I usually love the feeling that accompanies a new year. I start a new Bullet Journal, map out my plans and goals and work out the direction that I want to take the blog over the next twelve months.
2020 marks the seventh (!) year of Suzie Speaks. Those who have followed the blog for a long time will already know the story – I started blogging as an outlet when I was struggling in my teaching job, then quit my job to blog full-time as my numbers grew, and then started my own Social Media Management businessto supplement my blog income. It’s been a crazy rollercoaster of amazing experiences, travel, networking and online (and sometimes, in person) friendships with people from all over the world that have become very important to me, with plenty of ups and downs and more than a few lessons learned. Continue reading →
As I was creating my Bullet Journal spreads at the beginning of the year I decided to incorporate a Memories and Highlights page, not only to keep track of all the positive things that I experienced, but also to serve as a gratitude list. I have diligently filled it in all year.
It turned out to be invaluable. I haven’t particularly felt like I have enjoyed this year very much and my mental health has been low at times, but being able to look at an entire page of experiences, events and things that have brought joy to my daily life has successfully served as a reminder of how much fun I’ve had and how lucky I am. Granted, there have been a few things personally and professionally that haven’t been pleasant, but these have been far outweighed by the positive.
In the 20 minutes we filmed Ryan on this bench passers-by gave him a hot drink, two chocolate bars and a lighter – without him asking for anything.‘
Being an enormous Banksy (and street art) fan, I immediately jumped in a taxi (after spending twenty minutes trying to figure out the location) and we headed off to the Jewellery Quarter. We were lucky – some news crews had just started to appear but as it was before the point where the school and working day had finished we were able to see it without any issues. The driver got out and came with me to take some photos too!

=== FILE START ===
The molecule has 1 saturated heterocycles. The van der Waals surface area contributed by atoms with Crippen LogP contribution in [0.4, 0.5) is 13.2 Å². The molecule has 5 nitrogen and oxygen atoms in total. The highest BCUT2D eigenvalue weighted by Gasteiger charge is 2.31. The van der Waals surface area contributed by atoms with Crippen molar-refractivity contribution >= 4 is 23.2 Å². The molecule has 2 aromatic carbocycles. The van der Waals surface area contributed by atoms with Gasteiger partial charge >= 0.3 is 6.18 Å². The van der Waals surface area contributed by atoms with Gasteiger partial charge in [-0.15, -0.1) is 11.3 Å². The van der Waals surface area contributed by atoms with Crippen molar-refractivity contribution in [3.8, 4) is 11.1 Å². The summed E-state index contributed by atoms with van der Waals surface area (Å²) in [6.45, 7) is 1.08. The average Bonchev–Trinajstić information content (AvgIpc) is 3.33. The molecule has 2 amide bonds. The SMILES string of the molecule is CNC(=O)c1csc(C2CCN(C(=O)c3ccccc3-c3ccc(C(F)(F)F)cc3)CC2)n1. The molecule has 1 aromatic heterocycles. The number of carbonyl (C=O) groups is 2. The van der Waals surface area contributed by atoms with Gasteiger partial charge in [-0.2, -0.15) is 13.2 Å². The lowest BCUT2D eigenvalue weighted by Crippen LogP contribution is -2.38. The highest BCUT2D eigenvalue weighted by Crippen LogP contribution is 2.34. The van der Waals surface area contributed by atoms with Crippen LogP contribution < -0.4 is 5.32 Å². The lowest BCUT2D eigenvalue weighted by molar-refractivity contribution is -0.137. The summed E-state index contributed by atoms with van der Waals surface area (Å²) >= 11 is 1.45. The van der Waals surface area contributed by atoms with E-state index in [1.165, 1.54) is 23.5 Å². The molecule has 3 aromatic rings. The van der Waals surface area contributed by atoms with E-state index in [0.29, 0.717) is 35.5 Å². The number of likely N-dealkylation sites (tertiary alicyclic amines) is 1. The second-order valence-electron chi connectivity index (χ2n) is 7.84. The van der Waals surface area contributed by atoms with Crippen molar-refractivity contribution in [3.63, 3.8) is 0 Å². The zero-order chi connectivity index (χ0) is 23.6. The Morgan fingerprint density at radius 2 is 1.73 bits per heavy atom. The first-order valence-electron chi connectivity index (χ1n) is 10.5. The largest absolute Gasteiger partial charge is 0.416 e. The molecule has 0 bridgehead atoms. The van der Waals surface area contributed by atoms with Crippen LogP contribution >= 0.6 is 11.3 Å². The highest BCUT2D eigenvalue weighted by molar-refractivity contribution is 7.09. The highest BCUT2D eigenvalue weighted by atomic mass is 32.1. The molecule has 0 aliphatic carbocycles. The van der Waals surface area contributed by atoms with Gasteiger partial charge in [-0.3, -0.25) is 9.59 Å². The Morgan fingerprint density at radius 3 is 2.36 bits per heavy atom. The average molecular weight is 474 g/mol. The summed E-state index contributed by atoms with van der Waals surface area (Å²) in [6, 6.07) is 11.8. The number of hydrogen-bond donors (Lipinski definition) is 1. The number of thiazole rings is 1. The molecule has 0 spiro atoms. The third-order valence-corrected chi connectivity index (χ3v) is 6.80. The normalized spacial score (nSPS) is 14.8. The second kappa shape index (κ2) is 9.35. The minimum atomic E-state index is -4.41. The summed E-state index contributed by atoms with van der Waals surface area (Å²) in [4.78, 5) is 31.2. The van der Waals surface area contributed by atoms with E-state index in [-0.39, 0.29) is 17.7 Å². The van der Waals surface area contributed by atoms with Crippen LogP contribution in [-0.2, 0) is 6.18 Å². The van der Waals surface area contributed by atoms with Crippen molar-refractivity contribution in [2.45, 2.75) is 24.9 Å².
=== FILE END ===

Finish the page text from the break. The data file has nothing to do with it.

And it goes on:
The German Christmas Market arrived back in Birmingham a few weeks ago. Over the years it has become a source of debate among the locals (of which, after nearly 20 years of living in the city I now consider myself to be a part of). Like Marmite it is both loved and loathed in equal measure, with the call for the now duplicated stalls to be replaced by some of the many incredible independents that the city has.
I’ve never been one to stand around in the crowd to drink Gluwein, but I do try and visit at least once a year. I like the atmosphere, the lights and – of course – a rather massive German sausage followed by chocolate and banana crepe and some of those yummy mallow chocolate-covered things. And poffertjies. And large slabs of garlic bread that creates breath so potent that it could kill a vampire at one hundred metres. Continue reading →
The focus of the trip was the Tutankhamun Exhibition at the Saatchi Gallery – 150 artefacts from the tomb of Egypt’s most famous King are on display there until May as part of the final World Tour – which could potentially be a once-in-a-lifetime opportunity to see them. Our tickets were booked for 10.00am, and so we joined the queue in the rain a few minutes before.
I’ve always been interested in Egyptian ancient history and culture, so this collection of items was a real privilege to be able to see in person, 100 years after their discovery by Howard Carter. Continue reading →